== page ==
Using mail-order for complex, quickly changing cancer drug regimens has led to horror stories among patients forced to get their drugs that way. Meanwhile, the FTC report uncovered evidence that in at least some instances, PBMs are paying their own companies’ pharmacies more for drugs in those transactions than they do their competitors.

“Our analyses also highlight examples of affiliated pharmacies receiving significantly higher reimbursement rates than those paid to unaffiliated pharmacies for two case study drugs,” it said. “These practices have allowed pharmacies affiliated with the three largest PBMs to retain levels of dispensing revenue well above estimated drug acquisition costs, resulting in nearly $1.6 billion of additional revenue on just two cancer drugs in under three years.”

Such practices have already prompted Ohio Attorney General Dave Yost to sue Express Scripts under the state’s antitrust law, the Valentine Act.

PCMA, the industry group, accused the FTC of using an unrepresentative sample in its analysis.

“Today’s interim FTC report falls far short of being a definitive, fact-based assessment of PBMs or the prescription drug market,” Scott, the group’s president said.

“Members of the commission themselves disagree with the content of the report and the decision to release it. This report is based on anecdotes and comments from anonymous sources and self-interested parties, and supported only by two cherry-picked case studies that are implied to be representative of the entire market. The report completely overlooks the volumes of data that demonstrate the value that PBMs provide to America’s health care system by reducing prescription drug costs and increasing access to medications.”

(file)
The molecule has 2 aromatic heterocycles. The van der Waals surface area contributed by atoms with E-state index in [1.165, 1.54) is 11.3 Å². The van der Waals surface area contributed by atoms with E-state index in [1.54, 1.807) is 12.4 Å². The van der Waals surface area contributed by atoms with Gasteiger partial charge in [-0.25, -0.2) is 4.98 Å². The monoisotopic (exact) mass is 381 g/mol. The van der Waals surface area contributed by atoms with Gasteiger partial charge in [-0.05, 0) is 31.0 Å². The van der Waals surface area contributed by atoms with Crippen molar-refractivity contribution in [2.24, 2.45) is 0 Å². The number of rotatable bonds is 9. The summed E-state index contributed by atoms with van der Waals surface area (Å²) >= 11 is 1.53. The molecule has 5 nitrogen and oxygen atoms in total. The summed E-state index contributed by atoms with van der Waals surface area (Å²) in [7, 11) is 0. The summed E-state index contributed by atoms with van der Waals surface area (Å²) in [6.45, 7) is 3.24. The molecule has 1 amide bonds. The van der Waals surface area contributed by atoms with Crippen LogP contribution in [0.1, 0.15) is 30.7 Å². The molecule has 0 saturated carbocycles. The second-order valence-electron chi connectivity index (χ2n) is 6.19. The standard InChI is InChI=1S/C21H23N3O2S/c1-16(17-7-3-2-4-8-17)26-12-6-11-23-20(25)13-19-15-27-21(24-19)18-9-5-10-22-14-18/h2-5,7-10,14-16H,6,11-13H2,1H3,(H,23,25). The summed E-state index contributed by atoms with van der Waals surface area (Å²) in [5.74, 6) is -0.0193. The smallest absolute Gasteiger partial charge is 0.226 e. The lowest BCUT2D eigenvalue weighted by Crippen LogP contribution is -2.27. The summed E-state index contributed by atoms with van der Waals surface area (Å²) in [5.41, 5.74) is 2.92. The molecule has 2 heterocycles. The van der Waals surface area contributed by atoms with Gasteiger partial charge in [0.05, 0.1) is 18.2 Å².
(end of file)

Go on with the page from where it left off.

Rebates, discounts

The FTC report also slammed arrangements under which the big PBM’s negotiate huge rebates and other discounts from drugmakers.

Because PBMs control access to so many patients, they have great leverage when they negotiate rebates and other discounts from makers of patented or “branded” drugs. The middlemen control the “formulary,” or list of covered drugs, and manufacturers have to cough up big if they want their products to be on it.

The system of granting huge, non-transparent discounts has already been shown to increase the “list” price of drugs. That’s the amount you would pay if you didn’t have insurance — and often the price on which your copayment or deductible is based.